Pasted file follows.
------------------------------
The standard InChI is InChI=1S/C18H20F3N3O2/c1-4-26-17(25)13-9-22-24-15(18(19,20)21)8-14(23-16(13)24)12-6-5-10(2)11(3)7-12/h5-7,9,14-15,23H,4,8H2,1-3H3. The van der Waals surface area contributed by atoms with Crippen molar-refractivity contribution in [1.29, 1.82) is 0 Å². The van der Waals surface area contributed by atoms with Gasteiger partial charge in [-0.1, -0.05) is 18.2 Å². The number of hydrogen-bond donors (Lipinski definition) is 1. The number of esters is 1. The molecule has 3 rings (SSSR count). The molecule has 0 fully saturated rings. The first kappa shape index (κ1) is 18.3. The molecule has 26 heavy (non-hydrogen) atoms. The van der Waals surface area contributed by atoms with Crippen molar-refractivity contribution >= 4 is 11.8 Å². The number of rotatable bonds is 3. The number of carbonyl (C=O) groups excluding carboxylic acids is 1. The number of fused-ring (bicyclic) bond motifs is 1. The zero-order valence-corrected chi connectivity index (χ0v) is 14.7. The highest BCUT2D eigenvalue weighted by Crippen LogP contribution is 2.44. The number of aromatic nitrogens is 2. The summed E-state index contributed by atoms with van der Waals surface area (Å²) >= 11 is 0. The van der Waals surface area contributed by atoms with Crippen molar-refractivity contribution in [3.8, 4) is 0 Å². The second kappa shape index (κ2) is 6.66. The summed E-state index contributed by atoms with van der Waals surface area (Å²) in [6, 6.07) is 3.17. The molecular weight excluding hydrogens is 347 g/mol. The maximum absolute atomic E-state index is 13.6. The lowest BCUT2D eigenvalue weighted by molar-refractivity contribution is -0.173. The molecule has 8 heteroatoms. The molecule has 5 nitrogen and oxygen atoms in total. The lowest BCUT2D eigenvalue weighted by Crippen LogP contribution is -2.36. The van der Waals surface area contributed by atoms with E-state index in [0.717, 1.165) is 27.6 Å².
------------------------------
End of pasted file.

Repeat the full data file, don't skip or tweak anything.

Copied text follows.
The standard InChI is InChI=1S/C18H20F3N3O2/c1-4-26-17(25)13-9-22-24-15(18(19,20)21)8-14(23-16(13)24)12-6-5-10(2)11(3)7-12/h5-7,9,14-15,23H,4,8H2,1-3H3. The van der Waals surface area contributed by atoms with Crippen molar-refractivity contribution in [1.29, 1.82) is 0 Å². The van der Waals surface area contributed by atoms with Gasteiger partial charge in [-0.1, -0.05) is 18.2 Å². The number of hydrogen-bond donors (Lipinski definition) is 1. The number of esters is 1. The molecule has 3 rings (SSSR count). The molecule has 0 fully saturated rings. The first kappa shape index (κ1) is 18.3. The molecule has 26 heavy (non-hydrogen) atoms. The van der Waals surface area contributed by atoms with Crippen molar-refractivity contribution >= 4 is 11.8 Å². The number of rotatable bonds is 3. The number of carbonyl (C=O) groups excluding carboxylic acids is 1. The number of fused-ring (bicyclic) bond motifs is 1. The zero-order valence-corrected chi connectivity index (χ0v) is 14.7. The highest BCUT2D eigenvalue weighted by Crippen LogP contribution is 2.44. The number of aromatic nitrogens is 2. The summed E-state index contributed by atoms with van der Waals surface area (Å²) >= 11 is 0. The van der Waals surface area contributed by atoms with Crippen molar-refractivity contribution in [3.8, 4) is 0 Å². The second kappa shape index (κ2) is 6.66. The summed E-state index contributed by atoms with van der Waals surface area (Å²) in [6, 6.07) is 3.17. The molecular weight excluding hydrogens is 347 g/mol. The maximum absolute atomic E-state index is 13.6. The lowest BCUT2D eigenvalue weighted by molar-refractivity contribution is -0.173. The molecule has 8 heteroatoms. The molecule has 5 nitrogen and oxygen atoms in total. The lowest BCUT2D eigenvalue weighted by Crippen LogP contribution is -2.36. The van der Waals surface area contributed by atoms with E-state index in [0.717, 1.165) is 27.6 Å².